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Anyone doing solar with PSE?

Has anyone set up or considered solar power with PSE?

On their website, they seem to offer at least $0.12/kWh for excess production, which is interesting because that's more than they sell it for. I'm assuming they're passing along osme federal credit.

We can't do solar due to trees, but as part of PSE's "Green Power" program our rate works out to slightly over $0.12/kWh. I'm guessing the Green Power program is where at least some of the money is coming from.

I participated in and it was *SUPER* easy and very informative. I now have a 6.4kW solar system on my roof and i generate upwards of 40 kWh on sunny days like today. I even generate 25kWh on a cloudy day, amazing.

I'm receiving a $0.10 payment per kWh generated in addition to the savings of not paying for energy. This is a Washington state incentive program for using an inverter and panels created within the United States. You can increase this credit if you use Panels manufactured in Washington to $0.35 per kWh generated. You can further increase this to $0.55 if you also use an inverter manufactured in Wa.

It's a pretty sweet deal, i'd recommend looking into it. The entire program is so painless that it's silly not to do it if you can afford the up front cash. Especially when you combine it with a Model S. Literally driving *for free*.

I really wish Solar City was around here with their per kWh program. I have the cash, but it doesn't make a whole lot of sense for me to buy a system as I really have no idea how long I might live in my current house. It could be several years, but on the other hand, if the right job opportunity (or girl, lol) comes along I might just as easily decide that I need to move.

I have a 13.2 kw solar panel array on my roof (55 panels; 33 on south facing roof, 16 on west facing roof, and 6 on east facing roof). I am currently generating up to 80 kw/day an averaging over 67 kw/day for June, which is about 300% of our current consumption, including charging our Tesla MS and Prius plug-in. I purchased Itek panels made in Bellingham WA and Blue Frog Microinverters also produced in Washington State, so all the energy I produce I sell back to the grid at $0.54/kw. I pay no electric bill and will be getting a check from Snohomish PUD for up to %5,000 which is the upper limit of their annual rebate to solar generating customers. I firmly believe that solar is the way to go if you have the proper roof exposure, and in line with Elon Musk's vision. We have an all electric home, so our carbon footprint is pretty small.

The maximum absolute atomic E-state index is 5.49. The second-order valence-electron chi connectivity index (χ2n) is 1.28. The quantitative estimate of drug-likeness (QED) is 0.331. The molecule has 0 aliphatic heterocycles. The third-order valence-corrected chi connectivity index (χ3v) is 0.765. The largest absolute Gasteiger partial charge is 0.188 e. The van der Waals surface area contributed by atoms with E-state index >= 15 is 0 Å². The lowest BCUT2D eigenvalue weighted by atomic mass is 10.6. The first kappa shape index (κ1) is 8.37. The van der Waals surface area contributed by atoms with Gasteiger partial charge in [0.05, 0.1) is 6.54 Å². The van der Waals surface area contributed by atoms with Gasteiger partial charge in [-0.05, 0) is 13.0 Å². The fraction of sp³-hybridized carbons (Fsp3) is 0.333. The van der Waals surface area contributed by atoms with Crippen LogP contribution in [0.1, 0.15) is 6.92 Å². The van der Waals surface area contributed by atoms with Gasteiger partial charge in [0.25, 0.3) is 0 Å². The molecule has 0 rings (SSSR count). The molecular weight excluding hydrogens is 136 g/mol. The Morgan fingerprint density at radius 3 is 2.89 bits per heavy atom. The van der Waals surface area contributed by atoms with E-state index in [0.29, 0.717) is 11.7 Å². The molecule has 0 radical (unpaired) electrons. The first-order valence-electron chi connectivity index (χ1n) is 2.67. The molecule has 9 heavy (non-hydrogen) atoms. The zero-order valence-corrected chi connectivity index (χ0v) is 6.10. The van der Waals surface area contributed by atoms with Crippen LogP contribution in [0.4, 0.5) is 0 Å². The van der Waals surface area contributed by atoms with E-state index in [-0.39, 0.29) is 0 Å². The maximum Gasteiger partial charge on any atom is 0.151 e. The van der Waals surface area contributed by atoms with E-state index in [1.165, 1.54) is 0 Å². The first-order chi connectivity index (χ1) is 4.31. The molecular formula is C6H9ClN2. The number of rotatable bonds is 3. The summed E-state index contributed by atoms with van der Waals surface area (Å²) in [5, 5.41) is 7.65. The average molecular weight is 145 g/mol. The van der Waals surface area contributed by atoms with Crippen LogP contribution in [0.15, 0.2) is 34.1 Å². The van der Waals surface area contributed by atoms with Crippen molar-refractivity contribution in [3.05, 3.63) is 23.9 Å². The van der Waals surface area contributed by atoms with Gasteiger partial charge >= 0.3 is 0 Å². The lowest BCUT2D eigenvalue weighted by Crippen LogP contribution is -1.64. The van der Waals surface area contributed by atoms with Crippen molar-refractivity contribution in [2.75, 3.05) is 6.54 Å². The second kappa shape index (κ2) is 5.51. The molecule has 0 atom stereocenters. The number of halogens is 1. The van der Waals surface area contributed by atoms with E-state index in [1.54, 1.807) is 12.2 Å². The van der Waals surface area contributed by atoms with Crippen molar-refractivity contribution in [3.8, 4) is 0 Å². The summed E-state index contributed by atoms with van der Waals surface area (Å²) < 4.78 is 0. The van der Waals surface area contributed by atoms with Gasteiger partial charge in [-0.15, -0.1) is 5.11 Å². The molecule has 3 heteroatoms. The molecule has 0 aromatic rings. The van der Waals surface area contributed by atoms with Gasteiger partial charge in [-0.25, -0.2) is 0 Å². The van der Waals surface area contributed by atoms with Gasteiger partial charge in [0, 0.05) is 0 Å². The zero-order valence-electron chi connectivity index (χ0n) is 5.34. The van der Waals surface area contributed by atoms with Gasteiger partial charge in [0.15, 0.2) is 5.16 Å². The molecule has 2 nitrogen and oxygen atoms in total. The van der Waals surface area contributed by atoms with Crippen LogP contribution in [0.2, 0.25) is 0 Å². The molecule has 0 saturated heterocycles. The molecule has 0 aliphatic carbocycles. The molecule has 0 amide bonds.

@ Tesla-David

What company did you use for installation?

A&R Solar did the installation. I also got bids from Puget Sound Solar. I think both companies would work for anyone in Seattle, Edmonds, eastside areas.

I did my own solar installation in Bellingham WA that within PSE. I am thinking about adding another array if charging my car daily as driver 134 round trip. The bids I got so high compared to just working two weekends to do the complete installation with two good friends.

I live in Seattle and was able to fit a 5kW system on my roof, installed by Sunergy Systems. Given the small size of the roof that was south-facing, I went with the Sunpower X-21 modules, so I get that output with 15 panels. Though since both the modules and my inverter were not made in WA, I get the minimum production credit. However, Sunpower has some rebate programs in place for various employers which are worth looking into. Granted, a larger solar installation's production credit would more quickly eclipse that rebate.

What sq footage is used by each of your arrays?

I know prices are highly dependent on site specifics and products used but would you all be willing to share how much you paid for your systems?

I'm going to get someone out for a quote but it would be great to get some idea of what a system would cost.


Itek Panel dimensions (39.1" x 64.8", and weigh 43 lbs). On my south facing roof, I have three rows of 11 panels each with Blue Frog microinverters. On my west facing roof I have 16 panels, and 6 panels on my east facing roof.